Combine framework is a new framework that Apple unveiled in this year’s WWDC. Combine helps developers work with synchronous and asynchronous tasks. Let’s take the example of a “Sign Up” form.

In such a form, we have a username field and two password fields (for verification) and a “Create Account” button. The username needs to check from the servers to see if it is valid, or not already taken. The password fields need to be checked locally to see if the password in both fields matches or not. Once all these checks have taken place, only then should the button be enabled.

combine framework

This form of a situation requires asynchronous and synchronous verification. Only if the result we get from via network and locally are favorable, that we proceed to the next task – which enables the button.

Combine helps us in this by giving us three main ingredients.

  • Publishers
  • Subscribers
  • Operators

Publishers can be thought of as Observables. The publishers are basically values that can be changed and the subscribers(observers) pick up on these changes and are updated. Usually, publishers send a value that is not the correct type. Operators are used as the middle-man between the publisher and subscriber. It converts the value to the correct type.

We will keep this tutorial really simple and just talk about localized publishers and subscribers.

Let’s say when we press a button – we create a new model object. When this new object is created, we update the label saying that the new object has been created. This is a pretty trivial example just to show how publishers, subscribers, and operators work in tandem.

First, let’s create a model that will have a title and description:

struct NewPost {
    var title : String
    var description: String
}

Then we create a new notification name called “new_Post_Object”. When a new post will be created we will broadcast a notification but at the same time emit elements that will be used by our subscriber.

Now let’s create a publisher:

let newPostPublisher = NotificationCenter.Publisher(center: .default, name: .newPostObject, object: nil)
            .map { (notification) -> String? in //map is an operator
                return (notification.object as? NewPost)?.title ?? ""
}

newPostPublisher is a publisher that will emit elements when the specific notification is broadcasted. That emitted element is of type Notification. However, we would like to know the object that has been created. So we use the .map operator.

There are tons of operators and each has limited functionality. You can chain these operators to get the correct return type. Map operator will grab the notification type element and cast its object as NewPost and return the optional string value.

So our publisher returns an optional String with no error. 

Now let’s move to our subscriber. The publisher has exposed the change to the environment, now it’s up to the subscriber to act on it.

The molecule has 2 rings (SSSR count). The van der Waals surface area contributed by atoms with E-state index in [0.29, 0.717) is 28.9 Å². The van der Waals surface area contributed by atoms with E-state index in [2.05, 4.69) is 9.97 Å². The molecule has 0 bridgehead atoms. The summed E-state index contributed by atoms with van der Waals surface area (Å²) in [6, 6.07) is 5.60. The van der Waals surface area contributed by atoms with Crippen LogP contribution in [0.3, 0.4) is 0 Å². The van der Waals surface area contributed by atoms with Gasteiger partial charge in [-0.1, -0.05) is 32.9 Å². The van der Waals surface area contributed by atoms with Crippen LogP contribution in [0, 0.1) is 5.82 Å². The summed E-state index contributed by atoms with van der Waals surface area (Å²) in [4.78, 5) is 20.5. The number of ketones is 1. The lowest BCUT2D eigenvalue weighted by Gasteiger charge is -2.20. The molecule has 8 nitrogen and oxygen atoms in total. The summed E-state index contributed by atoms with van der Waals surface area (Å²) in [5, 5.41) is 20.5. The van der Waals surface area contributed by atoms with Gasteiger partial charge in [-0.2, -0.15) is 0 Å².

let newPostSubscriber = Subscribers.Assign(object: newPostCreatedLabel, keyPath: \.text)
newPostPublisher.subscribe(newPostSubscriber)

We create a subscriber and assign the change to a UILabel’s text property. Then we subscribe the publisher to the subscriber and voila!

Now whenever a new post is created, the notification is posted. The published value is of type Notification but we need String, so we use operator (.map) to convert the Notification.object to Post object and get the optional String value.

The changed value is then exposed and the subscriber picks on it and updates the label.

let newPost = NewPost(title: "New Combine Post", description: "This post is an introduction to Combine.")
NotificationCenter.default.post(name: .newPostObject, object: newPost)

@Published annotation behind any variable makes it in to a publisher. For example:

@Published var isAllowed: Bool = false

isAllowed is now a publisher and its value is exposed to which the subscriber can subscribe to and update itself.

In order to do that, we use the dollar sign in front of it.

$isAllowed.receive(on: DispatchQueue.main).assign(to: \.isEnabled, on: someButton)

The isAllowed variable can be changed using a UISwitch or a button press. On change, we connect the subscriber to that publisher (hence we use the $ sign – to show that we are using the variable as a Publisher) and make sure that the changes are received on the main thread. The assign function assigns it’s updated value to someButton‘s isEnabled property.

Receive modifier is quite important here. If this publisher was to be sending info downstream to a subscriber from an asynchronous task we needed to make sure that the UI change took place on the main thread. This rectifies the need to explicitly call the assign method inside the main thread. This does it for us.

 


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